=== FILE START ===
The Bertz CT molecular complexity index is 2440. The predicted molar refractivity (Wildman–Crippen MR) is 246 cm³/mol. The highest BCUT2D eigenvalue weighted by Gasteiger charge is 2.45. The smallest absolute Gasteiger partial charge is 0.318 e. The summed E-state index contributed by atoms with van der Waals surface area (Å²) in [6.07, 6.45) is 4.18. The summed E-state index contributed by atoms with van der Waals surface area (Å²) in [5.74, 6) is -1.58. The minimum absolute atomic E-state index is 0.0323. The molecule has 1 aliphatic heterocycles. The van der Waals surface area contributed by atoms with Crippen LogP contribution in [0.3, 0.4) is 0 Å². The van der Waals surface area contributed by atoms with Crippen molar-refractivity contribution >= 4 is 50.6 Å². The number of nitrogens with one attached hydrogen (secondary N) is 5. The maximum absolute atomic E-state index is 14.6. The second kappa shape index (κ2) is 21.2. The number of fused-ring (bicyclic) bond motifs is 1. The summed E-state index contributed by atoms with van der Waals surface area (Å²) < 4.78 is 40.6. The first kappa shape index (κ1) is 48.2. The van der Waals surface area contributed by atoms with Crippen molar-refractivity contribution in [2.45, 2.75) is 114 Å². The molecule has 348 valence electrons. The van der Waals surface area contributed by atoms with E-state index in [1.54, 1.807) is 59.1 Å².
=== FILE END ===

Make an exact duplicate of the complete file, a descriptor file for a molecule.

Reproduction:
The Bertz CT molecular complexity index is 2440. The predicted molar refractivity (Wildman–Crippen MR) is 246 cm³/mol. The highest BCUT2D eigenvalue weighted by Gasteiger charge is 2.45. The smallest absolute Gasteiger partial charge is 0.318 e. The summed E-state index contributed by atoms with van der Waals surface area (Å²) in [6.07, 6.45) is 4.18. The summed E-state index contributed by atoms with van der Waals surface area (Å²) in [5.74, 6) is -1.58. The minimum absolute atomic E-state index is 0.0323. The molecule has 1 aliphatic heterocycles. The van der Waals surface area contributed by atoms with Crippen LogP contribution in [0.3, 0.4) is 0 Å². The van der Waals surface area contributed by atoms with Crippen molar-refractivity contribution >= 4 is 50.6 Å². The number of nitrogens with one attached hydrogen (secondary N) is 5. The maximum absolute atomic E-state index is 14.6. The second kappa shape index (κ2) is 21.2. The number of fused-ring (bicyclic) bond motifs is 1. The summed E-state index contributed by atoms with van der Waals surface area (Å²) < 4.78 is 40.6. The first kappa shape index (κ1) is 48.2. The van der Waals surface area contributed by atoms with Crippen molar-refractivity contribution in [2.45, 2.75) is 114 Å². The molecule has 348 valence electrons. The van der Waals surface area contributed by atoms with E-state index in [1.54, 1.807) is 59.1 Å².